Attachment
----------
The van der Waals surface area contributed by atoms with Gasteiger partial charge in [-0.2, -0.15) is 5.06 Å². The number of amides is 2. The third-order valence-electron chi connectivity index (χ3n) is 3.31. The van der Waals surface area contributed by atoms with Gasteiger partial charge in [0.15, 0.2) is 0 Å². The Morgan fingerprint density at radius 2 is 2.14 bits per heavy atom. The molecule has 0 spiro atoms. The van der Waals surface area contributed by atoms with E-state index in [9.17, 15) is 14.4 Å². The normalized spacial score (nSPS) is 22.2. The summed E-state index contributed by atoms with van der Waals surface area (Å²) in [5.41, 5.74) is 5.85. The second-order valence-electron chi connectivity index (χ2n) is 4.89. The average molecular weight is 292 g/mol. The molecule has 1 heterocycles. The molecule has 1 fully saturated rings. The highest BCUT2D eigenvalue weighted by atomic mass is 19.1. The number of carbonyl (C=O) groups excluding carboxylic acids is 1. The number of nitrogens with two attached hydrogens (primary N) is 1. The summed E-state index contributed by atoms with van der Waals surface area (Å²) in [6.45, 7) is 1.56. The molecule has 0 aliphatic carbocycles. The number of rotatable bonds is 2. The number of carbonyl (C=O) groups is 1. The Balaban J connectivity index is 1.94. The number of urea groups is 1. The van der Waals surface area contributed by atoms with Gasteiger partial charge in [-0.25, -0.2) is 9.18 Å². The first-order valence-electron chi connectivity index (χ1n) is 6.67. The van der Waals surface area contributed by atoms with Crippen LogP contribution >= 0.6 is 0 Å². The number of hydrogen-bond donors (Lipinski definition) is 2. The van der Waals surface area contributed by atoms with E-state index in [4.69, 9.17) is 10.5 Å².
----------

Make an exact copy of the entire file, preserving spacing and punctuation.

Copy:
The van der Waals surface area contributed by atoms with Gasteiger partial charge in [-0.2, -0.15) is 5.06 Å². The number of amides is 2. The third-order valence-electron chi connectivity index (χ3n) is 3.31. The van der Waals surface area contributed by atoms with Gasteiger partial charge in [0.15, 0.2) is 0 Å². The Morgan fingerprint density at radius 2 is 2.14 bits per heavy atom. The molecule has 0 spiro atoms. The van der Waals surface area contributed by atoms with E-state index in [9.17, 15) is 14.4 Å². The normalized spacial score (nSPS) is 22.2. The summed E-state index contributed by atoms with van der Waals surface area (Å²) in [5.41, 5.74) is 5.85. The second-order valence-electron chi connectivity index (χ2n) is 4.89. The average molecular weight is 292 g/mol. The molecule has 1 heterocycles. The molecule has 1 fully saturated rings. The highest BCUT2D eigenvalue weighted by atomic mass is 19.1. The number of carbonyl (C=O) groups excluding carboxylic acids is 1. The number of nitrogens with two attached hydrogens (primary N) is 1. The summed E-state index contributed by atoms with van der Waals surface area (Å²) in [6.45, 7) is 1.56. The molecule has 0 aliphatic carbocycles. The number of rotatable bonds is 2. The number of carbonyl (C=O) groups is 1. The Balaban J connectivity index is 1.94. The number of urea groups is 1. The van der Waals surface area contributed by atoms with Gasteiger partial charge in [-0.25, -0.2) is 9.18 Å². The first-order valence-electron chi connectivity index (χ1n) is 6.67. The van der Waals surface area contributed by atoms with Crippen LogP contribution >= 0.6 is 0 Å². The number of hydrogen-bond donors (Lipinski definition) is 2. The van der Waals surface area contributed by atoms with E-state index in [4.69, 9.17) is 10.5 Å².